Dave Pasch uses his voice to help others during coronavirus

Dave Pasch uses his voice to help others during coronavirus
Dave Pasch uses his voice to help others during coronavirus

Even when Dave Pasch can’t use his voice to broadcast sports, he’s speaking up for those suffering during the coronavirus pandemic.

The four-time Arizona Sportscaster of the Year, who is even better known for his national play-by-play work with ESPN, struck a chord Saturday with a social media post offering to help a Phoenix area family in need to pay a bill.

In the Twitter post, Pasch referenced a well known Bible verse (Acts 20:35) about helping the weak and Jesus saying, “It is more blessed to give than to receive.”

“I just felt this is an opportunity for me as a Christian to live out my faith in a way that’s real and kind of where the rubber meets the road,” Pasch said. “Here’s an opportunity to step up when you’ve got a lot of people that are hurting and suffering and unsure of the future, scared, nervous, anxious.

“I thought it was a good opportunity to use the platform I’ve been given to be a good witness and certainly not take the glory for myself but help another person.”

Pasch, 47, and his wife Hallie discussed the best way to make an impact and decided going public could spur others to do likewise, which is exactly what’s happened.

“Actually I’ve gotten a lot of response from people who are offering to help others,” Pasch said. “The point of this isn’t just to give someone money. It’s to pay a bill, that’s one thing our church does. We’re still in the gathering information stage trying to figure out who are people in the most need then we’ll do what we can then I’ll pass on to some of the other people who have inquired about helping some of the people who have messaged me.”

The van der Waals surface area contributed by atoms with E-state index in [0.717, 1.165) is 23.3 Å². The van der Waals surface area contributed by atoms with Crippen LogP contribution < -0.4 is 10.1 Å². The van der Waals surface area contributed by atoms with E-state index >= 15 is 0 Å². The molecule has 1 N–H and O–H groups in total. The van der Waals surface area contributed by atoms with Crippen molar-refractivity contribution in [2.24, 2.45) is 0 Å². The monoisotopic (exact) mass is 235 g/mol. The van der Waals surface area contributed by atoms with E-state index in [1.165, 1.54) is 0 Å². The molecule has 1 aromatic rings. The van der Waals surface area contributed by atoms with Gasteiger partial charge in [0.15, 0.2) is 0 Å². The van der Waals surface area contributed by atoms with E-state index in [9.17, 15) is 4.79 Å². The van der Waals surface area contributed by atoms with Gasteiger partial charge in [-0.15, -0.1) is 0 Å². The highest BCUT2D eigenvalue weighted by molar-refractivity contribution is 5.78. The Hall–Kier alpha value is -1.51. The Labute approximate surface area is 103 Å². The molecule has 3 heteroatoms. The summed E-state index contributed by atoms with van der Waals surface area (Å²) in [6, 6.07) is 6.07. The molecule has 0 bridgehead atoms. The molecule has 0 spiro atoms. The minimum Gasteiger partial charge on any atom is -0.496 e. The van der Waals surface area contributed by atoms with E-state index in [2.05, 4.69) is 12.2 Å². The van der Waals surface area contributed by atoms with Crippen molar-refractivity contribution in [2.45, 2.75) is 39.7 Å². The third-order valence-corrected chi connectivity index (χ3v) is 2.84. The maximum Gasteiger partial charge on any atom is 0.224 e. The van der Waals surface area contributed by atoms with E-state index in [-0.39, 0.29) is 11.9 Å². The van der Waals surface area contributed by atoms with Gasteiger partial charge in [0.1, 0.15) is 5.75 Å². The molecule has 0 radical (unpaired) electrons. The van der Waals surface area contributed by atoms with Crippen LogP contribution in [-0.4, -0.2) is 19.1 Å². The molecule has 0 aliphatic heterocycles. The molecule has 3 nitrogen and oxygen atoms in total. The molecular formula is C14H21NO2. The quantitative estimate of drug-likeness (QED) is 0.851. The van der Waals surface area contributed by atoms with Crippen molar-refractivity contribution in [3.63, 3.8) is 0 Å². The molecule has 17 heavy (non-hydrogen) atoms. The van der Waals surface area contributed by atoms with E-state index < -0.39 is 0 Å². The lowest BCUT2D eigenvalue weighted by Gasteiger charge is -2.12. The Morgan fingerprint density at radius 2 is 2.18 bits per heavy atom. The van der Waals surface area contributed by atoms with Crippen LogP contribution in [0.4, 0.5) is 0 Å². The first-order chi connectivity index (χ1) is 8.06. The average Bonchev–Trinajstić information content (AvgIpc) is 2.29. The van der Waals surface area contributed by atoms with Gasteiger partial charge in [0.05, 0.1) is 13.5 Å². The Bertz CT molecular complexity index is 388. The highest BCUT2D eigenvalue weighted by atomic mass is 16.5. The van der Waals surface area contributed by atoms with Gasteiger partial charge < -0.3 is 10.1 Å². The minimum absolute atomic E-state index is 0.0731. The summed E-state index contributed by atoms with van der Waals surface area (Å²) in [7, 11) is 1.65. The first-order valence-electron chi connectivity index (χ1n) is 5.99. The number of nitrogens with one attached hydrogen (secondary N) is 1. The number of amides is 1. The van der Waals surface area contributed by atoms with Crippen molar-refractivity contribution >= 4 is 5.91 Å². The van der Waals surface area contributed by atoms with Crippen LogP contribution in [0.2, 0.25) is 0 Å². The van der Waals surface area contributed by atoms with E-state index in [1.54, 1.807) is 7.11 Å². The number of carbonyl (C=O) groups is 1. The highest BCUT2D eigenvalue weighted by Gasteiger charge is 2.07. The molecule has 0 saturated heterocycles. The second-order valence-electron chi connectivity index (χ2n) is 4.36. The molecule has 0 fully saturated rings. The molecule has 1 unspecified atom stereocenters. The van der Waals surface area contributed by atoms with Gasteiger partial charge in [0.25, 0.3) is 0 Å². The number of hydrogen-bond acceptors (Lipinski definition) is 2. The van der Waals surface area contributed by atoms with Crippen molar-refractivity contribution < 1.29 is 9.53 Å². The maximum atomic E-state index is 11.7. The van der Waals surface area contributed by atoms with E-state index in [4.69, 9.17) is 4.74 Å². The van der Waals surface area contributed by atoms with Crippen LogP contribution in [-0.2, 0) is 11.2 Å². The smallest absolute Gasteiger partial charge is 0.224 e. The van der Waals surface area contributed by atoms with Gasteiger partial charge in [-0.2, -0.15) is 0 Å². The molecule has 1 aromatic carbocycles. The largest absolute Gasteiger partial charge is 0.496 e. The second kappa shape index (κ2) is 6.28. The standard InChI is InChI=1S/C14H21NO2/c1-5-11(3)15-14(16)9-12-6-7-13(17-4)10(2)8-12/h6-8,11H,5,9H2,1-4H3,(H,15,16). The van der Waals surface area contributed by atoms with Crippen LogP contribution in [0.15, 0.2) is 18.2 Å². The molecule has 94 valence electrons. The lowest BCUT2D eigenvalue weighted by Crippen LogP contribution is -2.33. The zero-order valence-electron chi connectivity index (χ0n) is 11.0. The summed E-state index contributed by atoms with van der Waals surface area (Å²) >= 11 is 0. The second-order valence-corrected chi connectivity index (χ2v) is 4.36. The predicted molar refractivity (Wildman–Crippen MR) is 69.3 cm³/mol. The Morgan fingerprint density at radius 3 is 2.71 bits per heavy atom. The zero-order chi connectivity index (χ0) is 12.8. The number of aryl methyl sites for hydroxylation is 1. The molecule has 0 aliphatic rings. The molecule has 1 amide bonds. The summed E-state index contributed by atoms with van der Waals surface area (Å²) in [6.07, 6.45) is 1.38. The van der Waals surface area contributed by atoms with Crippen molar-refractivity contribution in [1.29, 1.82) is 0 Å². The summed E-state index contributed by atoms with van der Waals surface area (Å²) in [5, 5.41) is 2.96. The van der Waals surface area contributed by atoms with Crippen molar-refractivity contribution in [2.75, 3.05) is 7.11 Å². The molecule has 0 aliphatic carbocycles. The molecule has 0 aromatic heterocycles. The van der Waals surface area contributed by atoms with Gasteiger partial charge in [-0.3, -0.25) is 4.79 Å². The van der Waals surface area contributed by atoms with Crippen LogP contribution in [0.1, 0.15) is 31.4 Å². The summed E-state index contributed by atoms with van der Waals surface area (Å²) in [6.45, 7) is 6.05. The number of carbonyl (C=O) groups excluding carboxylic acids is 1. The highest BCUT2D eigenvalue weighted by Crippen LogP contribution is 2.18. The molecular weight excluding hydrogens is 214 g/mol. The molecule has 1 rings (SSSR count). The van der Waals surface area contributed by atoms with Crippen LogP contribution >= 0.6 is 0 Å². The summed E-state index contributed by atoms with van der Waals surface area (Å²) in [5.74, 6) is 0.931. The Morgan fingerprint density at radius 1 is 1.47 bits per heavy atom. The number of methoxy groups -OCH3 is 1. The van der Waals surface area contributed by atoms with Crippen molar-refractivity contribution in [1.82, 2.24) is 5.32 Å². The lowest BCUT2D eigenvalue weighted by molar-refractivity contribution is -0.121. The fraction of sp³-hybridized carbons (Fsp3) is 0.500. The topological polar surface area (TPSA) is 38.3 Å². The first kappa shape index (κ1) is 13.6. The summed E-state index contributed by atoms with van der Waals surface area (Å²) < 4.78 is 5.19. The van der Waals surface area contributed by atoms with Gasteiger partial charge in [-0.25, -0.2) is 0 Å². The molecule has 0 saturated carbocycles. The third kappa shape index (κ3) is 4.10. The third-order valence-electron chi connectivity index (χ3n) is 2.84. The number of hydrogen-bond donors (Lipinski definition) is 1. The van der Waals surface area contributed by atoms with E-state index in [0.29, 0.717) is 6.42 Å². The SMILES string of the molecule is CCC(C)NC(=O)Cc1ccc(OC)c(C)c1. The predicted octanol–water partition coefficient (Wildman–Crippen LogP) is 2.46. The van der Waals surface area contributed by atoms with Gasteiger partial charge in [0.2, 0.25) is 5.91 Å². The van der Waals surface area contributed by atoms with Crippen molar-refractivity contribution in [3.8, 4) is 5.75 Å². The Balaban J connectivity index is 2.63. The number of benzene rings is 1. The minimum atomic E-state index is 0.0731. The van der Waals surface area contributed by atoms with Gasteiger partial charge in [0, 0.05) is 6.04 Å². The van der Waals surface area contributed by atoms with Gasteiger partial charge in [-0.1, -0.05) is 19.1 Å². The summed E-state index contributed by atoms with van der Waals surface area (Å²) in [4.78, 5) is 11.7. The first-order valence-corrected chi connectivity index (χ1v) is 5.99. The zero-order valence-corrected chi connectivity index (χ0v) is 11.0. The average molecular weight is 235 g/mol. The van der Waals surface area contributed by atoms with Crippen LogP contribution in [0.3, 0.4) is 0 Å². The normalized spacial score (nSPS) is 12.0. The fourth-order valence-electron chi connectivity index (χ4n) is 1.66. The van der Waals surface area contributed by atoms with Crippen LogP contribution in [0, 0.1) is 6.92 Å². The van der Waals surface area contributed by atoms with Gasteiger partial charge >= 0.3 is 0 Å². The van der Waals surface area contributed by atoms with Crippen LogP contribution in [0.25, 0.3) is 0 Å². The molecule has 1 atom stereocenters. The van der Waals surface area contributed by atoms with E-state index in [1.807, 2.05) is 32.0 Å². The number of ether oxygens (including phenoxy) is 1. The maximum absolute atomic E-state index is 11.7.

Pasch, play-by-play voice of the Arizona Cardinals, is aware of how professional athletes and teams are financially assisting arena workers, whose income depends on games that are not being played due to the virtual blanket shutdown of American sports. He also calls college football, men’s and women’s college basketball and the NBA for ESPN, his network home since 2003.

“It’s been encouraging to see athletes or owners stepping up and helping,” Pasch said. “It’s a time where people that can lend a hand financially really should. This is a great chance for us to be good examples and help as much as we possibly can.”

Being at home in March is unusual for Pasch, but it gives him more time with his family including three children.

“I’ve been sitting the last couple of days thinking about myself and what could this mean for me,” Pasch said. “You get into that place of selfishness for too long, you’re like what about everybody else. That’s part of it. There’s a lot of people in way worse situations than we are. This is a great way to look at someone else and try to help them rather than focusing on me.”

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